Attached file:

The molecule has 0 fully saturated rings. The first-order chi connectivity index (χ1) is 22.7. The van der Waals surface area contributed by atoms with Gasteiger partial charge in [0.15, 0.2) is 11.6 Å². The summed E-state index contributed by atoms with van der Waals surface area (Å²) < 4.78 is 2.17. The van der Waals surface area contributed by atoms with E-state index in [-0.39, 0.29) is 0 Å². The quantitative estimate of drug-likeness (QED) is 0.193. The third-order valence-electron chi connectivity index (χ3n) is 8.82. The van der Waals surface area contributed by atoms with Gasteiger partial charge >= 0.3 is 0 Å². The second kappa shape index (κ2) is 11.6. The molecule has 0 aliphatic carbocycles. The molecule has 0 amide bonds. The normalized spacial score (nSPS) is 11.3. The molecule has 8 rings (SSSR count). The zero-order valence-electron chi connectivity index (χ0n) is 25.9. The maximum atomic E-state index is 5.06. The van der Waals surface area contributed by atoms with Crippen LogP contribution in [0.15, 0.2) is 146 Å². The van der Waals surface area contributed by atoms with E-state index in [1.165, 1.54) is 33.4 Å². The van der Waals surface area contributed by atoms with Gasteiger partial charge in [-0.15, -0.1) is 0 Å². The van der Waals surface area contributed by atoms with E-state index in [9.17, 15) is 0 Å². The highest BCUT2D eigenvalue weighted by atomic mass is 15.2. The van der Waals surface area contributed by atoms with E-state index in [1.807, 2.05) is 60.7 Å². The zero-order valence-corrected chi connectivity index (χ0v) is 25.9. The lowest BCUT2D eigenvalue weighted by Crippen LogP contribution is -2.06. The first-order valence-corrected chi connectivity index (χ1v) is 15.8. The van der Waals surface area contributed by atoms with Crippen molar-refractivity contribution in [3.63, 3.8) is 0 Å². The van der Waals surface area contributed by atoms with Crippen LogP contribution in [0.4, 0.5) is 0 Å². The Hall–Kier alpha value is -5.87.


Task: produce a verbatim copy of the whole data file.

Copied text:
The molecule has 0 fully saturated rings. The first-order chi connectivity index (χ1) is 22.7. The van der Waals surface area contributed by atoms with Gasteiger partial charge in [0.15, 0.2) is 11.6 Å². The summed E-state index contributed by atoms with van der Waals surface area (Å²) < 4.78 is 2.17. The van der Waals surface area contributed by atoms with E-state index in [-0.39, 0.29) is 0 Å². The quantitative estimate of drug-likeness (QED) is 0.193. The third-order valence-electron chi connectivity index (χ3n) is 8.82. The van der Waals surface area contributed by atoms with Gasteiger partial charge >= 0.3 is 0 Å². The second kappa shape index (κ2) is 11.6. The molecule has 0 aliphatic carbocycles. The molecule has 0 amide bonds. The normalized spacial score (nSPS) is 11.3. The molecule has 8 rings (SSSR count). The zero-order valence-electron chi connectivity index (χ0n) is 25.9. The maximum atomic E-state index is 5.06. The van der Waals surface area contributed by atoms with Crippen LogP contribution in [0.15, 0.2) is 146 Å². The van der Waals surface area contributed by atoms with E-state index in [1.165, 1.54) is 33.4 Å². The van der Waals surface area contributed by atoms with Gasteiger partial charge in [-0.15, -0.1) is 0 Å². The van der Waals surface area contributed by atoms with E-state index in [9.17, 15) is 0 Å². The highest BCUT2D eigenvalue weighted by atomic mass is 15.2. The van der Waals surface area contributed by atoms with E-state index in [1.807, 2.05) is 60.7 Å². The zero-order valence-corrected chi connectivity index (χ0v) is 25.9. The lowest BCUT2D eigenvalue weighted by Crippen LogP contribution is -2.06. The first-order valence-corrected chi connectivity index (χ1v) is 15.8. The van der Waals surface area contributed by atoms with Crippen molar-refractivity contribution in [3.63, 3.8) is 0 Å². The van der Waals surface area contributed by atoms with Crippen LogP contribution in [0.4, 0.5) is 0 Å². The Hall–Kier alpha value is -5.87.